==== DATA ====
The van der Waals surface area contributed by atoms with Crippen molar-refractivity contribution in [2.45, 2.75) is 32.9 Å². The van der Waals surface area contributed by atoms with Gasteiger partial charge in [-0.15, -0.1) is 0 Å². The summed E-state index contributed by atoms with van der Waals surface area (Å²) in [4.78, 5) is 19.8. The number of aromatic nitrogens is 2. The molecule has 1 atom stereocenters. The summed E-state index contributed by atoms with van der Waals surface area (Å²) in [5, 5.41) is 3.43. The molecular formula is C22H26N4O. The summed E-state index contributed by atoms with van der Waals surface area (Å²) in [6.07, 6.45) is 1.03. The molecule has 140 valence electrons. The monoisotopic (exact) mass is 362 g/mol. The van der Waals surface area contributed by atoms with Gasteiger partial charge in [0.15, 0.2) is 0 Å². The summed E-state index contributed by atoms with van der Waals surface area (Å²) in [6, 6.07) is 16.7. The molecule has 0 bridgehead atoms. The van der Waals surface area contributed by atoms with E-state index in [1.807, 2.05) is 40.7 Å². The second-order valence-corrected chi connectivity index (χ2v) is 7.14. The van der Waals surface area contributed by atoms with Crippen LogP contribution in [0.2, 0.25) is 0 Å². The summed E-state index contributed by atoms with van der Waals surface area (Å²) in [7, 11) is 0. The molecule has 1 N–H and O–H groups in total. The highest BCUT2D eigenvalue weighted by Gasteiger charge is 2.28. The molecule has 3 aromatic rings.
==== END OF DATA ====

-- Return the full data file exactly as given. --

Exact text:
The van der Waals surface area contributed by atoms with Crippen molar-refractivity contribution in [2.45, 2.75) is 32.9 Å². The van der Waals surface area contributed by atoms with Gasteiger partial charge in [-0.15, -0.1) is 0 Å². The summed E-state index contributed by atoms with van der Waals surface area (Å²) in [4.78, 5) is 19.8. The number of aromatic nitrogens is 2. The molecule has 1 atom stereocenters. The summed E-state index contributed by atoms with van der Waals surface area (Å²) in [5, 5.41) is 3.43. The molecular formula is C22H26N4O. The summed E-state index contributed by atoms with van der Waals surface area (Å²) in [6.07, 6.45) is 1.03. The molecule has 140 valence electrons. The monoisotopic (exact) mass is 362 g/mol. The van der Waals surface area contributed by atoms with Gasteiger partial charge in [0.15, 0.2) is 0 Å². The summed E-state index contributed by atoms with van der Waals surface area (Å²) in [6, 6.07) is 16.7. The molecule has 0 bridgehead atoms. The van der Waals surface area contributed by atoms with E-state index in [1.807, 2.05) is 40.7 Å². The second-order valence-corrected chi connectivity index (χ2v) is 7.14. The van der Waals surface area contributed by atoms with Crippen LogP contribution in [0.2, 0.25) is 0 Å². The summed E-state index contributed by atoms with van der Waals surface area (Å²) in [7, 11) is 0. The molecule has 1 N–H and O–H groups in total. The highest BCUT2D eigenvalue weighted by Gasteiger charge is 2.28. The molecule has 3 aromatic rings.